• Medical conditions. Loss of bone strength is a complication of numerous medical conditions, including anorexia, juvenile idiopathic arthritis, Cushing’s syndrome, cystic fibrosis, diabetes, inflammatory bowel disease, kidney disease, hyperthyroidism, and osteogenesis imperfecta.

Secondary osteoporosis tends to persist until its underlying cause is successfully treated. Idiopathic juvenile osteoporosis tends to follow a different course.

"Idiopathic" literally means "of an unknown cause." Until very recently, scientists had no idea what caused some cases of juvenile osteoporosis. Children would present baffling symptoms such as:

  • Pain in the lower back, hips, and feet. Usually this pain causes trouble walking.
  • "Fragility fractures" (fractures that occur after little or no trauma) in the toes, feet, and ankles.
  • Kyphosis (curvature of the upper spine).
  • Limping.
  • Sunken chest.
  • Losing height instead of gaining height.
These distressing symptoms may be accompanied by loss of bone mineral content, misshapen vertebrae, and fractures of weight-bearing bones. Often X-ray examinations do not reveal loss of minerals before damage has already occurred. But the good news about idiopathic juvenile osteoporosis is that it usually corrects itself.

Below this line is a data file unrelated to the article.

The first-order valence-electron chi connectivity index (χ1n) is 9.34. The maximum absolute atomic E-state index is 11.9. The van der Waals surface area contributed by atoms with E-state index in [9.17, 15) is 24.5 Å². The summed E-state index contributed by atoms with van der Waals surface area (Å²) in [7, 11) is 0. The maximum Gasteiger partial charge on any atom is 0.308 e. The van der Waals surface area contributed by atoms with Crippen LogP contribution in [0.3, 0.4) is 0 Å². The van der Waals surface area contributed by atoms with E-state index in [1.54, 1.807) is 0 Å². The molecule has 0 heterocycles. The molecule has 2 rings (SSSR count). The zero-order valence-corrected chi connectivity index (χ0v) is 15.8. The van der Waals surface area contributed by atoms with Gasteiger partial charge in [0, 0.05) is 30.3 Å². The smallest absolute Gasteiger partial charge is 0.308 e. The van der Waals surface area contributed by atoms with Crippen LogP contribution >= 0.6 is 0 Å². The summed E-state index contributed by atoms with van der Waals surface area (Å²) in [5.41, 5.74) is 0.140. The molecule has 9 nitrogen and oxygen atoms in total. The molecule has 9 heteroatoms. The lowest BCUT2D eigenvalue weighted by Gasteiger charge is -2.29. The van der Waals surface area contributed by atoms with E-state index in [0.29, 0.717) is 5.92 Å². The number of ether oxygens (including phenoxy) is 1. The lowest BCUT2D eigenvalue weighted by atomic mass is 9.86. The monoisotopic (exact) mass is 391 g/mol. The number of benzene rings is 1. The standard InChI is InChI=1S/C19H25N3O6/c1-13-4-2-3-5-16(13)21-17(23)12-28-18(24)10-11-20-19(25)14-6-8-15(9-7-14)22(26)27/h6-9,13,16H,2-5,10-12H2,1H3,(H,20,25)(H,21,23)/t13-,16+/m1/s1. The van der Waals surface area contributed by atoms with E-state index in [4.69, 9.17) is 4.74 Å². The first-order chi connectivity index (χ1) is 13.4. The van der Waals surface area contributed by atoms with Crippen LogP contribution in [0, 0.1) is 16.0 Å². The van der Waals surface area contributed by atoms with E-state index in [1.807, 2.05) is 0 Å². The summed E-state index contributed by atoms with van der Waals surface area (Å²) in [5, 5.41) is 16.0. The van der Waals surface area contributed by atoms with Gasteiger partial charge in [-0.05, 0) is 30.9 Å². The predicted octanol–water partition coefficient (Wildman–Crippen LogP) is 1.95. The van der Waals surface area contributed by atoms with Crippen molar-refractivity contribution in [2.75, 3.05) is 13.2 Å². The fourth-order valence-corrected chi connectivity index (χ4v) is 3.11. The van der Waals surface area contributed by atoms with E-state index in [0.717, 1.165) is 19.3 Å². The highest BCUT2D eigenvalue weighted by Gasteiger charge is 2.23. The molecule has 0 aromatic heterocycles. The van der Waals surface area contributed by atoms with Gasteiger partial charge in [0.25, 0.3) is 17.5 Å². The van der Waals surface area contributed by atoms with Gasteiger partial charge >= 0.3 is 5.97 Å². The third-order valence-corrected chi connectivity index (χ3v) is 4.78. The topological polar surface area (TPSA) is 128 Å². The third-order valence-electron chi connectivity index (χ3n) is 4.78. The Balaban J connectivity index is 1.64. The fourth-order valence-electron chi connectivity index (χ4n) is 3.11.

Bone defects and poor mineral content spontaneously go into remission in most cases of idiopathic juvenile osteoporosis. It is important to guard against bone fractures until the disease goes into remission. The underlying osteoporosis corrects itself, but any breaks in bone have to heal through the usual processes. Catch up growth usually repairs skeletal deformities, although sometimes sunken chest and curvature of the upper spine (kyphoscoliosis) persist.

Osteogenesis imperfecta, a rare bone disease that also affects children, is a different diagnosis. Like osteoporosis, osteogenesis imperfecta causes bones that break easily, but they break for a different reason. In osteogenesis imperfecta, the bones accumulate enough minerals for normal strength but they don't make enough of the collagen that holds the minerals together. This keeps the bones from achieving normal shape or size as well as normal strength.